Dealing With the Death of Our Pets
Animal companions have played an important role in our lives and they continue to assume much greater significance and meaning. It is estimated that there are nearly 150 million cats and dogs living as pets in US households. The pet industry has generated more than $35 billion dollars in revenue each year. The increasingly impersonal and perilous modern lifestyle has made our pets become more appreciated, respected and valued. They become beloved members of many families and we accept these animals with unconditional acceptance, loyalty and love.
Pets continue to become our dearest and best friends, as well as our confidants and companions. Their mere presence is consoling, calming and comforting in a world full of fear, conflict and tumult. However, pets also seek a comfort zone, safe haven and opportunity to relax in our homes. They accept us as we are and don’t judge us. Their loves are unconditional; in addition, animals can also be entertaining, amusing and affectionate. They are simply fuzzy and warm as well as a source of affection and true love. Many people laugh and are amused at their pets’ antics. Pets can encourage us to exercise and play more to help us forget about our present problems. They can keep us from being isolated and lonely.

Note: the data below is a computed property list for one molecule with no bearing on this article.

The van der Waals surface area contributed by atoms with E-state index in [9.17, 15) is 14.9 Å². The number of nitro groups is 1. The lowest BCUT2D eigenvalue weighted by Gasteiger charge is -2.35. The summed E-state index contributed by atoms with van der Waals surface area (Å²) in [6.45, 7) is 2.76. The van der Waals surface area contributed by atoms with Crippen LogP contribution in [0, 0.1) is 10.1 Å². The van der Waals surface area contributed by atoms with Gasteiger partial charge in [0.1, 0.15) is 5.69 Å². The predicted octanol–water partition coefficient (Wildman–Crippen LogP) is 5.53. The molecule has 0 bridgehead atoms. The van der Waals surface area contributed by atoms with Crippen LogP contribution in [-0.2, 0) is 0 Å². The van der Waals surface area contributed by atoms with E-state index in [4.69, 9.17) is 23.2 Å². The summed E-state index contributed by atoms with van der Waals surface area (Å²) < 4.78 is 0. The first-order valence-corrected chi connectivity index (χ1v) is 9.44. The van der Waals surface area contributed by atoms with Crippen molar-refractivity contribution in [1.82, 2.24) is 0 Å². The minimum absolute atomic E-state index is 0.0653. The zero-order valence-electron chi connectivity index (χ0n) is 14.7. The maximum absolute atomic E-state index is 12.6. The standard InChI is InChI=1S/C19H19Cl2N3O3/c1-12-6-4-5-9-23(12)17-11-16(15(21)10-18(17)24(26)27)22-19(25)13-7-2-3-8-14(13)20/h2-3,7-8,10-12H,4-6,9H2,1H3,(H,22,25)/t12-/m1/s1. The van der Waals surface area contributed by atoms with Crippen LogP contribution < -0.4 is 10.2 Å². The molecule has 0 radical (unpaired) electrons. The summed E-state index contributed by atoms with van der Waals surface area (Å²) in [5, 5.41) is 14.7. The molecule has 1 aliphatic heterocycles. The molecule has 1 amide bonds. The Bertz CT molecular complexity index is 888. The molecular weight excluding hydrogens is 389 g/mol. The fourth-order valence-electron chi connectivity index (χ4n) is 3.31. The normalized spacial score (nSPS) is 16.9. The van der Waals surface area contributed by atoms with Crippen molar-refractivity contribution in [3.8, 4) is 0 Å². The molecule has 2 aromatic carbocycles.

We are living in a world of anxiety and stress, filled with tension and negativity and even hostility. Eventually, many of us feel eventually drift away from our friends and relatives. Our professions may have allowed for higher education levels and improved financial situation, but there are prices we need to pay. Many of us are strangers to the busy urban lifestyle. It can be difficult to make friends.
Unfortunately, many pet owners arrive to a situation when the vet diagnoses these animals with terminal diseases, such as cancer. Sick, old pets could be in continuous pain and discomfort, causing them to be less active and playful. Most pet owners patiently wait for their pets to die peacefully in their own, although it means that their pets will continue to suffer. Others choose to put a merciful end to such a suffering and get their pets euthanized. Euthanasia is typically performed by trusted veterinarians, who assure us that there are no more alternative methods to cure our pets. The procedure is virtually painless and quick. However, many pet owners still see euthanasia as one of the most complex and difficult decisions they ever make.
In reality, euthanasia could be the most humane and most compassion decision we ever make. It is especially true if we have done everything necessary to care for our pets, by giving conventional medical attention, special diets and alternative holistic remedies.
When it is obvious that our pets are dying, we could feel multiple profound emotions, such as helplessness, guilt, despair, anguish, frustration, anger, depression, sadness, fear and loneliness. Although the death of our pets could turn our lives upside down, it is important to prevent such a condition from disrupting our daily activities.